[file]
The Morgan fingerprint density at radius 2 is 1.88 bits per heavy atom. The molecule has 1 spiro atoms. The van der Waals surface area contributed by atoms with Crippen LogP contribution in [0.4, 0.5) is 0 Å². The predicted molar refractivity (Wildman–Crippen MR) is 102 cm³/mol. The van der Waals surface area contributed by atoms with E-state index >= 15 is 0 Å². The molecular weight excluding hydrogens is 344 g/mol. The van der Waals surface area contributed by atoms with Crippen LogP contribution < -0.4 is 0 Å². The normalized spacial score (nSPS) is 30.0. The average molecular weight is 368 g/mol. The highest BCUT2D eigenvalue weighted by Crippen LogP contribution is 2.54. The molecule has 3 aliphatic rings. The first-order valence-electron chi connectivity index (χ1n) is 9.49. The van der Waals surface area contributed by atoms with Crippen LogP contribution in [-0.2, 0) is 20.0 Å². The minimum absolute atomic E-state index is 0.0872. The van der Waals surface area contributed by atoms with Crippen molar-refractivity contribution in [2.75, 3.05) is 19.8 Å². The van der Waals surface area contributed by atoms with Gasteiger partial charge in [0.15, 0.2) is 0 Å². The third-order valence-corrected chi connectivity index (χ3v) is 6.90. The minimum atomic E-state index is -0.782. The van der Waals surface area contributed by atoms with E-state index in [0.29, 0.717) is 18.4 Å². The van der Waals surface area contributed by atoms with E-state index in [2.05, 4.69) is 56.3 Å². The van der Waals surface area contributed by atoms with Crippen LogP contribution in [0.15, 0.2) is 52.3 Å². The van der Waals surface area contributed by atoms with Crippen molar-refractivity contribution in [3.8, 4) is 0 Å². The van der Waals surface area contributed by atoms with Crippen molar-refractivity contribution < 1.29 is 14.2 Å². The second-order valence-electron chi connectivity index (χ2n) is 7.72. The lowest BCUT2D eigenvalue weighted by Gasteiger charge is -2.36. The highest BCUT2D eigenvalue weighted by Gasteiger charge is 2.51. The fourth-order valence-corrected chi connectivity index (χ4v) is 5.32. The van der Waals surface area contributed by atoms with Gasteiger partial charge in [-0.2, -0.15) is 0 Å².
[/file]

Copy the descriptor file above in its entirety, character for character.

The Morgan fingerprint density at radius 2 is 1.88 bits per heavy atom. The molecule has 1 spiro atoms. The van der Waals surface area contributed by atoms with Crippen LogP contribution in [0.4, 0.5) is 0 Å². The predicted molar refractivity (Wildman–Crippen MR) is 102 cm³/mol. The van der Waals surface area contributed by atoms with E-state index >= 15 is 0 Å². The molecular weight excluding hydrogens is 344 g/mol. The van der Waals surface area contributed by atoms with Crippen LogP contribution < -0.4 is 0 Å². The normalized spacial score (nSPS) is 30.0. The average molecular weight is 368 g/mol. The highest BCUT2D eigenvalue weighted by Crippen LogP contribution is 2.54. The molecule has 3 aliphatic rings. The first-order valence-electron chi connectivity index (χ1n) is 9.49. The van der Waals surface area contributed by atoms with Crippen LogP contribution in [-0.2, 0) is 20.0 Å². The minimum absolute atomic E-state index is 0.0872. The van der Waals surface area contributed by atoms with Crippen molar-refractivity contribution in [2.75, 3.05) is 19.8 Å². The van der Waals surface area contributed by atoms with Gasteiger partial charge in [0.15, 0.2) is 0 Å². The third-order valence-corrected chi connectivity index (χ3v) is 6.90. The minimum atomic E-state index is -0.782. The van der Waals surface area contributed by atoms with E-state index in [0.29, 0.717) is 18.4 Å². The van der Waals surface area contributed by atoms with E-state index in [2.05, 4.69) is 56.3 Å². The van der Waals surface area contributed by atoms with Crippen LogP contribution in [0.15, 0.2) is 52.3 Å². The van der Waals surface area contributed by atoms with Crippen molar-refractivity contribution in [3.8, 4) is 0 Å². The van der Waals surface area contributed by atoms with Crippen molar-refractivity contribution < 1.29 is 14.2 Å². The second-order valence-electron chi connectivity index (χ2n) is 7.72. The lowest BCUT2D eigenvalue weighted by Gasteiger charge is -2.36. The highest BCUT2D eigenvalue weighted by Gasteiger charge is 2.51. The fourth-order valence-corrected chi connectivity index (χ4v) is 5.32. The van der Waals surface area contributed by atoms with Gasteiger partial charge in [-0.2, -0.15) is 0 Å².